So I’m sure you watched every fashion week show video from New York’s recent big event right?
Before blogging, I’m not sure I even knew when Fashion Week was (there are several) or what it really was. Inside the style blogger world, however, we start to hear a lot more about it.
Despite being a style blogger though, much of the runway garb doesn’t really resonate with me. It leaves me confused just as much as you.
Many runway styles aren’t designed for everyday wear. Beyond that, I primarily style work wear, a much more classic and conservative subset of style. Thus, applying the latest fashion trends to everyday hallways, especially for professional attire, isn’t always that easy.
On that note, I thought I’d share some ideas about how to apply some of the latest trends on the fashion runways to the styles we sport in our everyday hallways. As you’ll notice from some of the photos below, I’ve been secretly leading up to this grand finale all week.
Fashion Week Basics
As background, it helps to know that the fashion shows taking place now are the Spring/Summer 2016 shows. Fashion designers always run “ahead of season” to prepare for what we will find in stores in down the road. In other words, we are seeing now in stores interpretations of many of the trends that starred in the Fall/Winter 2015 shows back in February 2015.
For the Spring / Summer 2016 shows going on now in Europe (New York Fashion Week took place a couple of weeks ago), bohemian vibes and seventies trends continue to be huge.
Bohemian can be hard at work. Free spirited and flowing aren’t exactly corporate and professional. Many of the seventies styles are loud and not likely something we want to directly emulate at work. That doesn’t, however, make it impossible to be inspired by the latest styles.
Shift Dress + Boots
Try out a shift dress and boots. Stiletto go-go boots and a mini won’t likely do the trick. But I love my blue dress with these cognac boots. It feels a tad bit seventies yet still office appropriate.
On casual Friday, opt for flared jeans. Yep. Flared jeans. Practically before they really left town, they’re back in style.
Side note: Their recent departure and sudden return means the thrift stores are loaded with pairs that just got donated after ladies finally decided to cut the cord with their favorite designer flares. I’ve found several on thrift store shelves, including today’s Adriano Goldschmied pair I picked up not long ago. So before everyone else catches wind and grabs all the good pairs, thrift these bad boys up!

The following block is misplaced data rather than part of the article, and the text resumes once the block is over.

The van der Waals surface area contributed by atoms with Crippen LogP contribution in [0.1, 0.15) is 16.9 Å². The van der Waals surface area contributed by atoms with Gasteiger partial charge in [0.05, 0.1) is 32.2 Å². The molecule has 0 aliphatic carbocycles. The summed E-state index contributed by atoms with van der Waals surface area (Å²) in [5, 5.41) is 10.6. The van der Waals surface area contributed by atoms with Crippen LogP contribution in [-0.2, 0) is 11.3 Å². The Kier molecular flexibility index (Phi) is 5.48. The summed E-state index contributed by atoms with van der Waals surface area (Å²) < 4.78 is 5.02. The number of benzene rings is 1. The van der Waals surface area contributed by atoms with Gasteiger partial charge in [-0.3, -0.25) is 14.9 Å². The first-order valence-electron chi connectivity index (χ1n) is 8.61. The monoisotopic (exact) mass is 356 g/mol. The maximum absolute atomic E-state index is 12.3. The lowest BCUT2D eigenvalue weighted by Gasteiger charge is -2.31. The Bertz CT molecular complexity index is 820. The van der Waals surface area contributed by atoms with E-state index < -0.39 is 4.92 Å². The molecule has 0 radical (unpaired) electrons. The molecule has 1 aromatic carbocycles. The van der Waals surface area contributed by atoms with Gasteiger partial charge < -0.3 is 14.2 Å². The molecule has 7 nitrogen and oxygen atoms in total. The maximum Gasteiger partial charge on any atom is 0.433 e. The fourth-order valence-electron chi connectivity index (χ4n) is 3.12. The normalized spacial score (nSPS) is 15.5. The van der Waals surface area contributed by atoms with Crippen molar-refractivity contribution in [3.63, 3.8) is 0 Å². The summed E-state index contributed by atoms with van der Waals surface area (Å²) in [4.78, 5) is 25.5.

Pair them with a blazer (because a blazer and jeans is always perfect for casual Friday). You could also pair them with a pullover blouse.
Fringe / Frayed
It’s been cropping up in many places the last couple of seasons and will continue to be popular. The trend is shifting slightly from a full fringe to a softer frayed looked (which actually could help make it more work appropriate).
In large doses, this probably doesn’t really work for work. It’s too casual. But like any trends, it can be executed in smaller doses.
Consider opting for a bit of fringe on a tote bag or maybe a suede pencil skirt with fringe detailing. I recently shared this outfit including a blazer with slightly frayed edges. While not a full throttle execution of style genius, it’s a work-appropriate taste of the style to stay on trend.
Further, ensuring a classic and conservative silhouette, like a pencil skirt or this simple black sheath dress, helps keep the piece appropriate while still tying in some on-trend details.
Many of you probably remember color blocking, very popular a couple of years ago. Designers continue to step up their game, as expected, and add more interest. Instead of pairing solid colored blocks, we will start to see more blocks of patterns combined in outfits.
Everyday style apprentice, beware. This is not an easy trend to nail and very easy to botch badly!